'Healing through healing': Meet 2 Mama Bear Clan volunteers working to make life better for other Winnipeggers

Some of Winnipeg's most vulnerable are getting a leg up from the helping hands of two women.

Alexa Leger and Brittany Read work with North Point Douglas community patrol to give back to their community

Mama Bear Clan's Friday night patrol volunteers. (Melissa Hansen)

Some of Winnipeg's most vulnerable are getting a leg up from the helping hands of two women.

Alexa Leger and Brittany Read have found time and space in their busy lives to improve the ones of those who have experienced a more difficult path.

Bianca Ramos, who works at North Point Douglas Women's Centre where the Mama Bear Clan is based, says there are many hardworking and committed volunteers but Leger, in particular, has made a huge impact.

"She organizes, stores and finds most of the donations for Mama Bear Clan — she does all that on her on time and still finds time to come out to patrol," Ramos said.

Since the fall of 2016, the Mama Bear Clan has been going out a few nights each week, patrolling the streets of the city's North Point Douglas neighbourhood.

Not only does the group offer a safety presence, the members pick up used needles and distribute blankets and food to the homeless.

Sandwich lady

Leger, who has five kids at home, leads the Bear Clan's walks every Friday.

"It's a group that is led by women and supported by men and that is important to me," said the 29-year-old.

Besides running the Friday patrols, she washes all the donated items, puts together care packages with basic toiletries, and makes sandwiches to hand out.

"They call me the sandwich lady," Leger joked.

Smudging with Alexa Leger at Mama Bear Clan’s Friday night patrol. (Melissa Hansen)

Every Friday, after filling a wagon she uses to transport donations during the walk, Leger leads the room full of volunteers in prayer and smudges before they head out.

Everyone stands in a circle holding hands, taking a minute to get to know each other so they can help each other stay safe.

​Being a single mother of five is not always easy but Leger gets her kids involved by helping make the food and putting the packages together.

"It's good for them to participate," she said, adding she will also bring youth from her Elmwood neighbourhood to the Friday walks.

Alexa Leger preps to smudge with Mother Bear Clan. (Melissa Hansen)

​One boy, who can't be named because he is in foster care, said his care worker got him involved in the Friday walks initially by giving him $10 a week to do it, but now he truly loves it.

"It is healing through healing," he said. "I want to do more; it's really great getting to see what an impact we have."

Next Friday, Leger will try to recruit more volunteers, make more care packages, do more laundry and assemble more sandwiches.

"Her hand is almost always the first one up to help out at different events [and] meetings," Ramos said. "She just puts in a really admirable effort, goes over and beyond, and we love her to pieces."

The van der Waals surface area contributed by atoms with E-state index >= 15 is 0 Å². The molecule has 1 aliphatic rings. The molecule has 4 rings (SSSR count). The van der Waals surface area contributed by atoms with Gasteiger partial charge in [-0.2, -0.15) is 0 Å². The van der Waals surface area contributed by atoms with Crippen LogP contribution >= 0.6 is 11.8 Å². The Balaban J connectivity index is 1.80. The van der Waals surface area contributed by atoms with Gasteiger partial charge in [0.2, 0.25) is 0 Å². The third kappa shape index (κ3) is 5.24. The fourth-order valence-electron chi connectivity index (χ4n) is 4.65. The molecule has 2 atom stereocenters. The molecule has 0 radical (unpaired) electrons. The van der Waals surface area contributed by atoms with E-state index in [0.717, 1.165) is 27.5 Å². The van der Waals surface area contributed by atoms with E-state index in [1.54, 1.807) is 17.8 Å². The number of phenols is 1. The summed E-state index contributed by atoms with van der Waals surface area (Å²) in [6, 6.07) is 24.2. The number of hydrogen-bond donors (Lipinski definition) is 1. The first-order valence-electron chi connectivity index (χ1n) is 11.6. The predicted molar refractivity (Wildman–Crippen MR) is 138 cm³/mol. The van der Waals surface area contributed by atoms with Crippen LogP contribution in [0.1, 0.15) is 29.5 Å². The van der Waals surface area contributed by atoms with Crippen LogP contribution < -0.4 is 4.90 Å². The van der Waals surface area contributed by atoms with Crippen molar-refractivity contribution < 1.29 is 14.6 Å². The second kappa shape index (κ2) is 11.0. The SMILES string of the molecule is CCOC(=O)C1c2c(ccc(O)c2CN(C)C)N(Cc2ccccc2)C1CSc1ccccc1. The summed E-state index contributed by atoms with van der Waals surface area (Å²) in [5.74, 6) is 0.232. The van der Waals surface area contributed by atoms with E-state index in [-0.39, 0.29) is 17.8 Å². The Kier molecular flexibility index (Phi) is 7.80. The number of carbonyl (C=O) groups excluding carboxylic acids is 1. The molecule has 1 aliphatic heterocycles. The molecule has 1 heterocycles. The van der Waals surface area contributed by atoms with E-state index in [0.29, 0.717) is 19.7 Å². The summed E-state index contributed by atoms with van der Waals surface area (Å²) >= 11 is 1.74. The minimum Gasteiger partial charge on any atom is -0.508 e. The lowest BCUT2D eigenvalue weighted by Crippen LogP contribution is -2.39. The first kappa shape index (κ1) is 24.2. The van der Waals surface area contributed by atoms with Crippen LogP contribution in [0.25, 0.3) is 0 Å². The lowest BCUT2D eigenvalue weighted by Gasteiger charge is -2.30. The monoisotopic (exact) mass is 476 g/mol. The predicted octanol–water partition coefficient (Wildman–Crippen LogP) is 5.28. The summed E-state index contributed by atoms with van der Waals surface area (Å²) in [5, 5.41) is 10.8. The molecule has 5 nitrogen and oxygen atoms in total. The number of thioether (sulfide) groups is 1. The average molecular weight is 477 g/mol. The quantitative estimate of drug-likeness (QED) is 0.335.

'A life that has purpose'

Like Leger, Brittany Read is a Mama Bear Clan volunteer because she wants to give however she can.

This past year, she did a rummage sale and donated all the proceeds to the Bear Clan.

Read, 29, and her husband, Ben, also own and operate a home-share for adult men living with mental illnesses. It operates similar to a group home, where the occupants reside with Read and her husband as a transition to becoming more settled in day-to-day life on their own.

I think it's important that people just show up. There are so many people doing really great work in Winnipeg right now.- Brittany Read

The couple has three men currently living with them — two of whom have been there the entire four years Read and her husband have been running the home-share. The other has been there just over two years.

"When the newest guy came he was hurting and disconnected," Read said. "Now he has friends that he hangs out with every day. He describes a life that has purpose," she said.

Read has tried to incorporate things from her own upbringing. When she was younger, her grandmother would give her and her cousins all of their favourite treats at Christmas.

He grandmother would wrap each kid's gifts in different colours and the tree would explode with presents.

Read has carried this tradition over to her not-so-traditional family.

"These guys haven't always had Christmas like this," she said. "Everyone who wants a Christmas, deserves a Christmas."

Brittany Read says it's important to understand how colonialism is still affecting people. (Supplied)

Read, who is studying psychiatric nursing, recently hosted a blanket exercise for her classmates and faculty. She felt it was important for students training in the psychiatric field to understand the correlation of what happened in the past — in terms of colonialism — with mental health in Manitoba today.

During a blanket exercise, the leader places blankets down on the floor the represent Canada. As they go through Canadian history, the blankets are slowly removed as a representation of how settlers took land from the Indigenous people. 

Read said it's important to understand how colonialism is still affecting people.

Just being aware of that, of what people are going through, can help make a difference. But volunteering, and getting involved in some way to help improve the lives of others, can do wonders and Read encourages people to give a little of themselves.

"I think it's important that people just show up," she said. "There are so many people doing really great work in Winnipeg right now."

Changemakers is a multimedia series spotlighting the efforts and stories of everyday Winnipeggers striving to improve the lives of their neighbours. It was produced by senior journalism students in Red River College's creative communications program.